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Associate Professor, Anthropology and Psychology; Director, Core Assay Facility (Dept. of Psychology), Co-Director of the University of Michigan Gelada Research Project
222-A West Hall, 1085 S. University Ave., Ann Arbor, MI 48109-1107
Office Location(s): 4052 East Hall
My research has centered on the physiology that underlies behavioral stress, aggression, social status, and mate choice in non-human primates. The short-term objectives of my research are to understand the causal connections between social conditions and individual variation in physiology. My long-term research goals are to identify some of the cognitive aspects of hormonal control for non-human primates. For example, what is the role of psychological vs. physical stressors in the lives of these primates? What sorts of cues do individuals use to size up a rival or choose a mate? What role do hormones play in these decisions? Most of my research has been conducted on wild baboons in Ethiopia and Botswana. A field-based approach allows me to observe the interactions of hormones and behavior within the selective environment under which the physiological responses evolved. I combine non-invasive methods of behavioral data collection with fecal hormone extraction from habituated, known individuals. Currently, I am investigating these questions on a group of gelada baboons (Theropithecus gelada) living in the Simiens Mountains National Park of Ethiopia. Gelada baboons are unique among cercopithecine primates because they live in extremely large social groups and have a diverse array of vocal and visual signals that may be mediated by steroid hormones.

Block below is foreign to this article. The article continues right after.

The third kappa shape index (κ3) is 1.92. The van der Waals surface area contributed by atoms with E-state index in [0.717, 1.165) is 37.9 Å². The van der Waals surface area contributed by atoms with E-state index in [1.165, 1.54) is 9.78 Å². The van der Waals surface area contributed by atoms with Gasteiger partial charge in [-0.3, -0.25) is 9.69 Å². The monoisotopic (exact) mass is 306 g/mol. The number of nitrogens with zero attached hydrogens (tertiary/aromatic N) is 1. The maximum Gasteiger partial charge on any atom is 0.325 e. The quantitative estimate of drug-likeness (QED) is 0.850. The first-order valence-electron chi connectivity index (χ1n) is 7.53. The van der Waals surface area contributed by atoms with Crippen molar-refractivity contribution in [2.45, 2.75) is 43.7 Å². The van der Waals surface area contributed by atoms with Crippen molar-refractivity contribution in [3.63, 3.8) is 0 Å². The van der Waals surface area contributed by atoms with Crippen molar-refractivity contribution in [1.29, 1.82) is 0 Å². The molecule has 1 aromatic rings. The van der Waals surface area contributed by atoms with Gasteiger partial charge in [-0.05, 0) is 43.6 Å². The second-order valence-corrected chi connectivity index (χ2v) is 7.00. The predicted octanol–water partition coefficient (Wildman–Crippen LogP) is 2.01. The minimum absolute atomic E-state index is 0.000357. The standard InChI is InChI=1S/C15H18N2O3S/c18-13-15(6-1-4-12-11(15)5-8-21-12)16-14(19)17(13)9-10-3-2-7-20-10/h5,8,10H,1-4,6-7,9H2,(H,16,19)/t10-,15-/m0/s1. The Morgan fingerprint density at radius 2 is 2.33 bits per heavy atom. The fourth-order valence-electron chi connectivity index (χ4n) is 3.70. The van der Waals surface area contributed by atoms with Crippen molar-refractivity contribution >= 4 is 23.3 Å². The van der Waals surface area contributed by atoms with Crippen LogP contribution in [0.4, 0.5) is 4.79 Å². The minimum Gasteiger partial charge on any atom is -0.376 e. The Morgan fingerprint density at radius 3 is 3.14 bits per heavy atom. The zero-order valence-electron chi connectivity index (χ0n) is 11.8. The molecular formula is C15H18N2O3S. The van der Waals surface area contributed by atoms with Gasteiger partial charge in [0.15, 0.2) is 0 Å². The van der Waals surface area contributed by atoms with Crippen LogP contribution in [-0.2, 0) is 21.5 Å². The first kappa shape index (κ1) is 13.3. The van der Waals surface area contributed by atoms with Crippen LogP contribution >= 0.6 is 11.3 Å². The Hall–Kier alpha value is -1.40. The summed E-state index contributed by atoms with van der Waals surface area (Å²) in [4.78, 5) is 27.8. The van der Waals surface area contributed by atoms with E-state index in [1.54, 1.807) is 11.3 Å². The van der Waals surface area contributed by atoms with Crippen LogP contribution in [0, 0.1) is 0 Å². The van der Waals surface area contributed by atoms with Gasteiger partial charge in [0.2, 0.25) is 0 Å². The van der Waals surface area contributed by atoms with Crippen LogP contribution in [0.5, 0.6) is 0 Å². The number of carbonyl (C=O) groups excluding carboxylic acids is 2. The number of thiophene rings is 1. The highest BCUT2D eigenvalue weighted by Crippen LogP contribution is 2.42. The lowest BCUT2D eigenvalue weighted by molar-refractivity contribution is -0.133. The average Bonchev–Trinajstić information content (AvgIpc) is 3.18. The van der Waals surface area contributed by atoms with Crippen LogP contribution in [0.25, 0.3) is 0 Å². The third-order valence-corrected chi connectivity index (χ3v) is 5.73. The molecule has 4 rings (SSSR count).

101 West Hall1085 S. University Ave.
Ann Arbor, Michigan